For crying out loud: survey says most US home buyers moved to tears in today's market
The crying game: House-hunting can bring out the tears, survey says
For many, purchasing a home is the American dream. But the road to homeownership can be so draining that it moves many to tears, according to a study by Zillow.
The real estate website found that half of U.S. homebuyers cry at least once during the exhaustive process. Additionally, almost 90% of recent buyers surveyed said at least one aspect of buying a home proved stressful.
What replaced the tears of joy that can come when purchasing a house? Zillow found that about 62% of potential homebuyers were stressed about being able to find a home within their budget; about 61% were stressed about not having enough houses to choose from; and 58% were stressed about finding a home in their desired neighborhood.
"I think we were surprised by the share of recent buyers who said they cried at least once, as there were some who cried at least five times while looking for a home," Zillow home trends expert Amanda Pendleton told USA TODAY.
The Zillow survey comes at a time when the median sales price of homes in the U.S. reportedly reached a record $428,000 in the first quarter of this year and the 30-year fixed mortgages soared above 5%.
Zillow said nearly half of all homes sold in the U.S. in April sold for over the asking price, a 37% increase from a year ago. Kleenex anyone?
Here's more from the survey:
This demographic cries most over homebuying
It turns out that Gen Z and millennials – many seeking to become first-time homebuyers – are far more likely to cry at least once during their journey, the Zillow survey said.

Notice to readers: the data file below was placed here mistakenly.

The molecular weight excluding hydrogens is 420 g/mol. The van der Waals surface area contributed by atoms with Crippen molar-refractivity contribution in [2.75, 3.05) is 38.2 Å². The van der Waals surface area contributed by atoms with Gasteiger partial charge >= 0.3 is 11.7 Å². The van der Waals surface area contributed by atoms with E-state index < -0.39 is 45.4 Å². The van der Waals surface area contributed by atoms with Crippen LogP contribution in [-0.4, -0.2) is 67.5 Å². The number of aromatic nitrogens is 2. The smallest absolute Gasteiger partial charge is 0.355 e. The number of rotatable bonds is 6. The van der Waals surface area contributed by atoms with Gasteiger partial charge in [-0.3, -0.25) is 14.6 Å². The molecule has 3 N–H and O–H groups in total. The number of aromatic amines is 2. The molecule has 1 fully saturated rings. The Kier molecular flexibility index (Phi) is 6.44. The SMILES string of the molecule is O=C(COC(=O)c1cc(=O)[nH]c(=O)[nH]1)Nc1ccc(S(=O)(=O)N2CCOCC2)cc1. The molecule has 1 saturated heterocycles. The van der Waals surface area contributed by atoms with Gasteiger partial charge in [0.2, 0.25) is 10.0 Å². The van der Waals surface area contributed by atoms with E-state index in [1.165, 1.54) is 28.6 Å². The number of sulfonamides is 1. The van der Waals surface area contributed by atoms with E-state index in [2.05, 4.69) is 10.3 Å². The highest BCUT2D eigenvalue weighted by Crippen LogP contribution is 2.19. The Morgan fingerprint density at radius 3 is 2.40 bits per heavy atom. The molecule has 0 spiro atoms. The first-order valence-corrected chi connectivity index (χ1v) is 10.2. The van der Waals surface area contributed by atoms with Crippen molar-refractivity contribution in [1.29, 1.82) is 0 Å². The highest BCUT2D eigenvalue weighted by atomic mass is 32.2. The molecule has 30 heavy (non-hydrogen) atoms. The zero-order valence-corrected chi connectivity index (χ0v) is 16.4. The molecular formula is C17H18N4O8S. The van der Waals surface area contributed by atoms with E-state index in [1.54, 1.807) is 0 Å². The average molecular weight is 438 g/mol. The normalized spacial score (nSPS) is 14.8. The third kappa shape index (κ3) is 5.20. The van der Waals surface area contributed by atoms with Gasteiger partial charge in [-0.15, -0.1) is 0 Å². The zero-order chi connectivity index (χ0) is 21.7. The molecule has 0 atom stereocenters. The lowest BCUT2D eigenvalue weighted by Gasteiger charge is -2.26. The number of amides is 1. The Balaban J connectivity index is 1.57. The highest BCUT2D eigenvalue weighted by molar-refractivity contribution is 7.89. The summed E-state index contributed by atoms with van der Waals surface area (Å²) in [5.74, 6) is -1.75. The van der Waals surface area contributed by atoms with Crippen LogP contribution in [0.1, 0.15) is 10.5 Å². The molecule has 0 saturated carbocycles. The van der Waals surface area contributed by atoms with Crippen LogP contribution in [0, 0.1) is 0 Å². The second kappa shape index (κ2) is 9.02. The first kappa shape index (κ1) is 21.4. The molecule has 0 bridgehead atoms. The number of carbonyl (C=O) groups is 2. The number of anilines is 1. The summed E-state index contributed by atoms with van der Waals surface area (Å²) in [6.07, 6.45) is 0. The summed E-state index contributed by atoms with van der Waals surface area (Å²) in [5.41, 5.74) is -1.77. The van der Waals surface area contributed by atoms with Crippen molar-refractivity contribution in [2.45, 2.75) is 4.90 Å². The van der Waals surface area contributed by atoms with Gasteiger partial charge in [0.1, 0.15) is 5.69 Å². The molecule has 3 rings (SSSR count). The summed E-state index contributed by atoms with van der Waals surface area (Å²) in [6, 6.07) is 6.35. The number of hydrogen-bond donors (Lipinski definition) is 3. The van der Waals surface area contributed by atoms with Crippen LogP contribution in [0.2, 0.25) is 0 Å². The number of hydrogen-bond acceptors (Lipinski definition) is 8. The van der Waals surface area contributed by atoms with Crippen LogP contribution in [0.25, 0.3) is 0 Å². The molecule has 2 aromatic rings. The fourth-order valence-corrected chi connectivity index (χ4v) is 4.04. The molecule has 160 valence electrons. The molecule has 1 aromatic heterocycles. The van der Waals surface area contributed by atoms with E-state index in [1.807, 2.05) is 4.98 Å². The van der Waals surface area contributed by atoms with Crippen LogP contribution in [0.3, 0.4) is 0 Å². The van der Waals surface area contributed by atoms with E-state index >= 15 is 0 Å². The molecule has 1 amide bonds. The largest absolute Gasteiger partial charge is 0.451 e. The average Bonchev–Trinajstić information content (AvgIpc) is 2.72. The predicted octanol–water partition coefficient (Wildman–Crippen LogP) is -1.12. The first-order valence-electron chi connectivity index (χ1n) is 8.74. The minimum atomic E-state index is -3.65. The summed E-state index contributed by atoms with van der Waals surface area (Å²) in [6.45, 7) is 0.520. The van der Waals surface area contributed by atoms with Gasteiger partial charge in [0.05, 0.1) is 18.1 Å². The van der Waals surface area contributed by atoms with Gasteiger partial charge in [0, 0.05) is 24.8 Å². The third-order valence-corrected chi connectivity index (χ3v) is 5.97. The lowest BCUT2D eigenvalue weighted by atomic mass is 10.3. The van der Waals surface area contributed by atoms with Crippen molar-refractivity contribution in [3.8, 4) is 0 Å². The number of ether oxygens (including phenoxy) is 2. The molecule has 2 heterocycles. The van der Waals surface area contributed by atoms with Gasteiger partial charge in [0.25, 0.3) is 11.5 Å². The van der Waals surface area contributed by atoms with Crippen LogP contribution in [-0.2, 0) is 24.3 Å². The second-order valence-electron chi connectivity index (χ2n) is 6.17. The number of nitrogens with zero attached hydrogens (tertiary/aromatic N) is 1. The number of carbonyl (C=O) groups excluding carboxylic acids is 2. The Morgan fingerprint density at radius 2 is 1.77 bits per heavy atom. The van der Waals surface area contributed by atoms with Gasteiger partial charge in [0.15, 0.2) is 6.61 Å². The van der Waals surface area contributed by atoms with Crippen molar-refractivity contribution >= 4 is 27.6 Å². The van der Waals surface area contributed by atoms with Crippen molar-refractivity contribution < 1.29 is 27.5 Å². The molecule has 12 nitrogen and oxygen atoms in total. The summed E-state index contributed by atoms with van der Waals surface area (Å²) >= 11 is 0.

More than 65% of Gen Z buyers, those in their 20s and 30s, and 61% of millennial buyers, those in their 30s and 40s, cried at least once when trying to buy a home, Zillow said.
Further, 44% of Gen Z buyers surveyed say they cried two to four times. Millennial buyers are slightly ahead at 45%
Millennials are now the largest group of homebuyers, making up 37% of the overall share in 2021, according to the National Association of Realtors.
PRESIDENT'S HOMELAND PLAN:Biden's strategy on affordable housing, aims to close the housing supply gap in 5 years
Some families cannot compete with all-cash home buyers
Losing a home to the all-cash offers that are more popular in the seller's market also is bringing some would-be buyers to tears, the survey showed.
Almost 30% of recent homebuyers surveyed said they've lost out to an all-cash buyer at least once, according to Zillow.
"Emotionally challenging," is how Pendleton describes the loss.
"You've gotten through the process of submitting an offer and you envision yourself being in that home, decorating the nursery, and you've picked out the window treatments you were going to put in the dining room " Pendleton said. "And then – poof – it’s gone in two days due to a higher bidder or an all-cash deal.
"Your dreams you had for you and your family are gone, and you have to start from scratch. Your energy and emotions are zapped."
HOPING TO EASE HOME OWNERSHIP:Fannie Mae and Freddie Mac take steps to make it easier to buy a home
Buyers aren't getting a break anytime soon
With inventory remaining low and demand relatively high, most houses easily get multiple offers, Pendleton said. She added that about half of the homes for sale sell for more than their listing price, citing Zillow's most recent Consumer Housing Trends Report.
About 7 in 10 homes sold for more than the asking price in March, according to the S&P CoreLogic Case-Shiller Home Price Index.
"The real cultural shift is now instead of wrapping our lives around work, we are now wrapping them around our homes," Pendleton said. "Our space is more valuable than ever."
And as a result, 60% of sellers report getting at least two offers on their home, and houses can be off the market within at least two days of listing, Pendleton said. Zillow estimates they're about 23% fewer homes on the market compared with last year.
But there are some signs that homebuying may ease in the coming months because the Federal Reserve rate increases to control inflation are starting to affect the market, experts say.
"The competition will get less intense," Pendleton said. "But buyers aren’t getting a break anytime soon."
Follow Terry Collins on Twitter at @terryscollins